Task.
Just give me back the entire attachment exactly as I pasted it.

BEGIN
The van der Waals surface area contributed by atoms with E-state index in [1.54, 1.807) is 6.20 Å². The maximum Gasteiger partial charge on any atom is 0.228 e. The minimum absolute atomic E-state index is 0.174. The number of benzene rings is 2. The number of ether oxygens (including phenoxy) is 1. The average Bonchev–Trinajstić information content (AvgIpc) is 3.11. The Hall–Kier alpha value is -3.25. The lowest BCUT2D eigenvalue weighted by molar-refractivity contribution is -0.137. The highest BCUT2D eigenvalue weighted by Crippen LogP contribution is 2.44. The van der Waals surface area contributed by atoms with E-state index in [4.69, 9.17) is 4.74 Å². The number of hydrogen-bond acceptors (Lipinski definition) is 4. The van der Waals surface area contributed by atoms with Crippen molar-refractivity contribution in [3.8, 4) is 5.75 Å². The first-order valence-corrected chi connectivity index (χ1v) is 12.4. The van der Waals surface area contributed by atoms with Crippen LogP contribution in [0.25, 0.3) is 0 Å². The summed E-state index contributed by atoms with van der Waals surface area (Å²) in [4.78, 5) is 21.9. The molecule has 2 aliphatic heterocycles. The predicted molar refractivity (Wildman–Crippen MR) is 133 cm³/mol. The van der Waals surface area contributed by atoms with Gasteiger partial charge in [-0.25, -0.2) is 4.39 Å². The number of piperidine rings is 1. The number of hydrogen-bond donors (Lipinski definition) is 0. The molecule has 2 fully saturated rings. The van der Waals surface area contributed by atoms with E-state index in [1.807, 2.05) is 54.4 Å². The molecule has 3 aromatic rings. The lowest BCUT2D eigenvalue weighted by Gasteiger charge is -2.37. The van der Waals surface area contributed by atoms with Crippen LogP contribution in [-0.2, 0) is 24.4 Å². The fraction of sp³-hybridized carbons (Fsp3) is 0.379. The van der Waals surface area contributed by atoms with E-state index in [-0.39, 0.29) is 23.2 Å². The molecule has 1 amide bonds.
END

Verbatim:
The van der Waals surface area contributed by atoms with E-state index in [1.54, 1.807) is 6.20 Å². The maximum Gasteiger partial charge on any atom is 0.228 e. The minimum absolute atomic E-state index is 0.174. The number of benzene rings is 2. The number of ether oxygens (including phenoxy) is 1. The average Bonchev–Trinajstić information content (AvgIpc) is 3.11. The Hall–Kier alpha value is -3.25. The lowest BCUT2D eigenvalue weighted by molar-refractivity contribution is -0.137. The highest BCUT2D eigenvalue weighted by Crippen LogP contribution is 2.44. The van der Waals surface area contributed by atoms with E-state index in [4.69, 9.17) is 4.74 Å². The number of hydrogen-bond acceptors (Lipinski definition) is 4. The van der Waals surface area contributed by atoms with Crippen molar-refractivity contribution in [3.8, 4) is 5.75 Å². The first-order valence-corrected chi connectivity index (χ1v) is 12.4. The van der Waals surface area contributed by atoms with Crippen LogP contribution in [0.25, 0.3) is 0 Å². The summed E-state index contributed by atoms with van der Waals surface area (Å²) in [4.78, 5) is 21.9. The molecule has 2 aliphatic heterocycles. The predicted molar refractivity (Wildman–Crippen MR) is 133 cm³/mol. The van der Waals surface area contributed by atoms with Gasteiger partial charge in [-0.25, -0.2) is 4.39 Å². The number of piperidine rings is 1. The number of hydrogen-bond donors (Lipinski definition) is 0. The molecule has 2 fully saturated rings. The van der Waals surface area contributed by atoms with E-state index in [1.807, 2.05) is 54.4 Å². The molecule has 3 aromatic rings. The lowest BCUT2D eigenvalue weighted by Gasteiger charge is -2.37. The van der Waals surface area contributed by atoms with Crippen LogP contribution in [-0.2, 0) is 24.4 Å². The fraction of sp³-hybridized carbons (Fsp3) is 0.379. The van der Waals surface area contributed by atoms with E-state index in [-0.39, 0.29) is 23.2 Å². The molecule has 1 amide bonds.